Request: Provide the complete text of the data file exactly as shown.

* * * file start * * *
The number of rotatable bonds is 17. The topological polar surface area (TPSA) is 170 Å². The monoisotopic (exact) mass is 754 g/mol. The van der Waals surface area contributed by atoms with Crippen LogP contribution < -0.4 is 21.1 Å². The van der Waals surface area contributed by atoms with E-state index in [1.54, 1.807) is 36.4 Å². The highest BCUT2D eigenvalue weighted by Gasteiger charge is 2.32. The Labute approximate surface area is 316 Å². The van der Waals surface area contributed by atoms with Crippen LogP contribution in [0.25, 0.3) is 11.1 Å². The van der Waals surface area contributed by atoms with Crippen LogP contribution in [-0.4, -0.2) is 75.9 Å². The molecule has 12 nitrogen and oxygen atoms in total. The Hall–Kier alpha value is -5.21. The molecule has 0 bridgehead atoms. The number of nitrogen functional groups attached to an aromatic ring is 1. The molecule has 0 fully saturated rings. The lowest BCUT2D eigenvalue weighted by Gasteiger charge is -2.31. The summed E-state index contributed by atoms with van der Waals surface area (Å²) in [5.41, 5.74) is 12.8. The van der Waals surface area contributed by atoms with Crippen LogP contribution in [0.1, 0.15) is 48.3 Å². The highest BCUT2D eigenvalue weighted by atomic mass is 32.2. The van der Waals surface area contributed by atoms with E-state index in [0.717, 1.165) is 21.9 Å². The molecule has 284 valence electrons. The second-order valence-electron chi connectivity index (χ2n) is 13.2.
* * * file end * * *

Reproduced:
The number of rotatable bonds is 17. The topological polar surface area (TPSA) is 170 Å². The monoisotopic (exact) mass is 754 g/mol. The van der Waals surface area contributed by atoms with Crippen LogP contribution < -0.4 is 21.1 Å². The van der Waals surface area contributed by atoms with E-state index in [1.54, 1.807) is 36.4 Å². The highest BCUT2D eigenvalue weighted by Gasteiger charge is 2.32. The Labute approximate surface area is 316 Å². The van der Waals surface area contributed by atoms with Crippen LogP contribution in [0.25, 0.3) is 11.1 Å². The van der Waals surface area contributed by atoms with Crippen LogP contribution in [-0.4, -0.2) is 75.9 Å². The molecule has 12 nitrogen and oxygen atoms in total. The Hall–Kier alpha value is -5.21. The molecule has 0 bridgehead atoms. The number of nitrogen functional groups attached to an aromatic ring is 1. The molecule has 0 fully saturated rings. The lowest BCUT2D eigenvalue weighted by Gasteiger charge is -2.31. The summed E-state index contributed by atoms with van der Waals surface area (Å²) in [5.41, 5.74) is 12.8. The van der Waals surface area contributed by atoms with Crippen LogP contribution in [0.1, 0.15) is 48.3 Å². The highest BCUT2D eigenvalue weighted by atomic mass is 32.2. The van der Waals surface area contributed by atoms with E-state index in [0.717, 1.165) is 21.9 Å². The molecule has 284 valence electrons. The second-order valence-electron chi connectivity index (χ2n) is 13.2.